To most of us, improving the overall quality of health care and reducing costs without cutting programs or services seems impossible. Heated political debates and the news media have most of us convinced that there’s just no easy way to improve our existing health care system without sacrificing something, but this is a case of treating the symptoms instead of curing the source.
According to the National Assessment of Adult Literacy (NAAL), only 12 percent of American adults possess a proficient level of health literacy. Stop and think about that for a moment. This means that almost 90 percent of adults in the United States are illiterate when it comes to their health. Studies continually link low rates of health literacy to higher rates of hospitalization and lower usage of preventive care services. The same preventive care services that could effectively prevent patients from hospitalization – hospitalizations that drive up the overall cost of health care. It’s clear that improving health literacy is an extremely important part of improving America’s health care system. So how can public health professionals improve health literacy?
Five ways to improve health literacy are to use plain language, visuals, multilingual translations, the teach back method, and a call to action in your health education materials.
1. Use Plain Language
Just because someone has poor health literacy doesn’t mean they’re unintelligent. It just means that they don’t understand complex medical terminology. Instead of just using jargon, make sure to define any medical terms in a way that’s easy for people to understand. Clearly present the information they need to know and organize lengthy pieces of information into shorter sections that are quicker to read and understand.
2. Use Visuals
Humans are visual creatures. Presenting health information with visuals allows patients see the information in a different way and helps make information that that’s dry and boring into something that’s interesting and engaging. For more about about using visuals, check out our previous post that discusses improving health literacy with visuals.
3. Offer Multi-Language Materials
There are nearly 7,000 different languages spoken around the world today. Don’t assume that the only language your readers read or speak is English and Spanish. Now, this doesn’t mean that your health education materials need to look like the Rosetta Stone, but it does mean that you should have multi language materials available so everyone has the opportunity to access and understand the information.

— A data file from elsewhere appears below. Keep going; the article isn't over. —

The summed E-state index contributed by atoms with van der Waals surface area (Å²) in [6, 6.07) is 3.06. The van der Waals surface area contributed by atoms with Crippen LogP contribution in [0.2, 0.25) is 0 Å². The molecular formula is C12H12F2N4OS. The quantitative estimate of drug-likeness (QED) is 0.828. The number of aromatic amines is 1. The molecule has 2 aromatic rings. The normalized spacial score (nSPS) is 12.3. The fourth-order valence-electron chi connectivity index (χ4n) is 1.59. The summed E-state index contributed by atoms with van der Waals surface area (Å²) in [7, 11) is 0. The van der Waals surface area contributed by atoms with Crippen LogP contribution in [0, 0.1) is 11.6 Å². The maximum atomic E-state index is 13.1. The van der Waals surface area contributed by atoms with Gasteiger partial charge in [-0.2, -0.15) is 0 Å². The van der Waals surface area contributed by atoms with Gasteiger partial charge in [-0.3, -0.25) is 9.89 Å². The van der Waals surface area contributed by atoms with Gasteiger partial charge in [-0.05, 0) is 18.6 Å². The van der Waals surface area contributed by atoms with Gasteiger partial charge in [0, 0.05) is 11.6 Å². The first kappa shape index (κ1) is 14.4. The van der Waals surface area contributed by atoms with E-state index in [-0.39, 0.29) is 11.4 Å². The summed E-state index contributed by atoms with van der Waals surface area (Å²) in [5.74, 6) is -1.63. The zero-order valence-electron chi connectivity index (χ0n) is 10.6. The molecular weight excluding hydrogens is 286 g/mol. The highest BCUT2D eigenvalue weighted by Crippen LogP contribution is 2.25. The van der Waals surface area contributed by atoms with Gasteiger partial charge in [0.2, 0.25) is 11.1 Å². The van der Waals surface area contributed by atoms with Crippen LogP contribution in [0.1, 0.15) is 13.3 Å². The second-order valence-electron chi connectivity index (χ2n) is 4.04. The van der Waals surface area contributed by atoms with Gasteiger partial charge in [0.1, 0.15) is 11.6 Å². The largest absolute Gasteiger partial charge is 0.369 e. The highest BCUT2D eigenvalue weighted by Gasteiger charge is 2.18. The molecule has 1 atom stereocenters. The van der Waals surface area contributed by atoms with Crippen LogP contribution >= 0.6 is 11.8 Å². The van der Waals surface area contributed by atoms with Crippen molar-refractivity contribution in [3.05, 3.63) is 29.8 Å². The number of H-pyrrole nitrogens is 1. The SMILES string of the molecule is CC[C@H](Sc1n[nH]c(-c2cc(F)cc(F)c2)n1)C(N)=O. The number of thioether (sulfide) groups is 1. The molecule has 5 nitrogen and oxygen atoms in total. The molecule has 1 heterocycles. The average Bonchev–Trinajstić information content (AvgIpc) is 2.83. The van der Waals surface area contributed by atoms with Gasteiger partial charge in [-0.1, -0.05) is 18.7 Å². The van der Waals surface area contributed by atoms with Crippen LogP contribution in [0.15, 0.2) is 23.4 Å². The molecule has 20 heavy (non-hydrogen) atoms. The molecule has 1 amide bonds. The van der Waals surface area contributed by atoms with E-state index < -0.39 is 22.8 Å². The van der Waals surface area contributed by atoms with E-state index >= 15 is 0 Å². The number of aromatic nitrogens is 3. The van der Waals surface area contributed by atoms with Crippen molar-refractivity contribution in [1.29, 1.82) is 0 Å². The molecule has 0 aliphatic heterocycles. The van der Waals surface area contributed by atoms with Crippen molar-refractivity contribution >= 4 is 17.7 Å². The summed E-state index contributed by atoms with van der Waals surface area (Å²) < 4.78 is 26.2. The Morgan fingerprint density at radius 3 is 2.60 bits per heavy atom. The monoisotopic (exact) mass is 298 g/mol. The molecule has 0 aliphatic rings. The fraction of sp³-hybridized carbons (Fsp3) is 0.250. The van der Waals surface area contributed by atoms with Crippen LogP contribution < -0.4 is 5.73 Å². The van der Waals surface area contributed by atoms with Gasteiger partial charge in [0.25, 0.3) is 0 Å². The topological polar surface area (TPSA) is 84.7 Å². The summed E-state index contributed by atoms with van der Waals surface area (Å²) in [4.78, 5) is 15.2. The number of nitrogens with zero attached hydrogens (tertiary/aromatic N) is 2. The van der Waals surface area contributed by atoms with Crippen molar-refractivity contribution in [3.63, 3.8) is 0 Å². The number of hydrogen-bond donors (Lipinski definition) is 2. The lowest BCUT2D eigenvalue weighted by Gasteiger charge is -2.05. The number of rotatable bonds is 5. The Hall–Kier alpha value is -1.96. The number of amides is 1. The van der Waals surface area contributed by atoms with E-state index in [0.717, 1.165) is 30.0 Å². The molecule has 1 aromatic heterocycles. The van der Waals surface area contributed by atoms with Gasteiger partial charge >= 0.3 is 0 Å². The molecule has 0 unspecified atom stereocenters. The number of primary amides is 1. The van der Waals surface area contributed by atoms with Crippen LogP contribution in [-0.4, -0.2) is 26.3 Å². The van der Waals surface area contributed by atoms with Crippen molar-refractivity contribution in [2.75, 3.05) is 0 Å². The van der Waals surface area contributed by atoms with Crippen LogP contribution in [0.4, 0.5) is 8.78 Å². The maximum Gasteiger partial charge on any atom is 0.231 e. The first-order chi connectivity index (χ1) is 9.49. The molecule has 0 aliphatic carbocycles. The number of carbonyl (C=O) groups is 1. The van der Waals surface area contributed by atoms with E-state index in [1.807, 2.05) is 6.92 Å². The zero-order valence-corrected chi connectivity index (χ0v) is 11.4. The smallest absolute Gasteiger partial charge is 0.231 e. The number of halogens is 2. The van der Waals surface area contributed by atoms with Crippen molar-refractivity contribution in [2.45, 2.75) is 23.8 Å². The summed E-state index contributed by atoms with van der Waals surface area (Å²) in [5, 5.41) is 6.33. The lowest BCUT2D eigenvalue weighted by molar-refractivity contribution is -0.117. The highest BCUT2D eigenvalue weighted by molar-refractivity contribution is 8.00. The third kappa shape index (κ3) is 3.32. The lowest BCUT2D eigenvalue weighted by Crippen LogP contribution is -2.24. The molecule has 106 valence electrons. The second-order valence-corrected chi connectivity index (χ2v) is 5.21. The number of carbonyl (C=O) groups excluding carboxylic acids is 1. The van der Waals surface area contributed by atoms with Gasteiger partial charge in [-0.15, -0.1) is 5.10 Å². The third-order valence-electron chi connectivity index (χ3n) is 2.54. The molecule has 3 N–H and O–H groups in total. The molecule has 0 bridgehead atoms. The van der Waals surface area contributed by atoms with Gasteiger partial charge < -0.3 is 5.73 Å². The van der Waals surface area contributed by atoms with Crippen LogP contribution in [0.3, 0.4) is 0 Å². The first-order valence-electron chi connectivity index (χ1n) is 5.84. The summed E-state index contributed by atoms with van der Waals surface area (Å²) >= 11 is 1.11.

4. Use the Teach-Back Method
As a healthcare professional, one of your primary goals is to help patients better understand their specific health needs. Rather than use health education materials as a substitute for interpersonal communication, use them in conjunction. Give the patient some time to read through the materials and then ask them to summarize and explain the main points to you, (i.e. the Teach-Back Method). This gives you time to address any part(s) they don’t understand and answer any questions they might have. Reviewing with the patient helps them retain the information and reduces the chances of them being hospitalized for a condition they could have prevented.
5. Include a Call-to-Action
While it’s important for patients to understand your health education materials, it’s just as important for them to take action as a result from understanding them. Including a clear call-to-action or a short list of actionable steps, (much like this blog), makes your materials more relevant to your reader. When you tell someone they have a medical condition, their natural reaction is to ask what to do about it. Encourage patients to take action by providing them with solutions, instead of just presenting them with the problem. Health care professionals wouldn’t tell patients they have a problem and they can’t do anything about it. Instead, present them with the problem and provide them with an actionable plan to achieve the solution.
As healthcare professionals, improving health literacy is a shared responsibility. Five ways to improve the health literacy of our patients is to ensure our health education materials use plain language, visuals, multilingual translations, the Teach-Back method, and a call-to-action. Download our health literacy checklist to make sure you’re providing patients with the best possible resources to understand and take an active role in their personal health.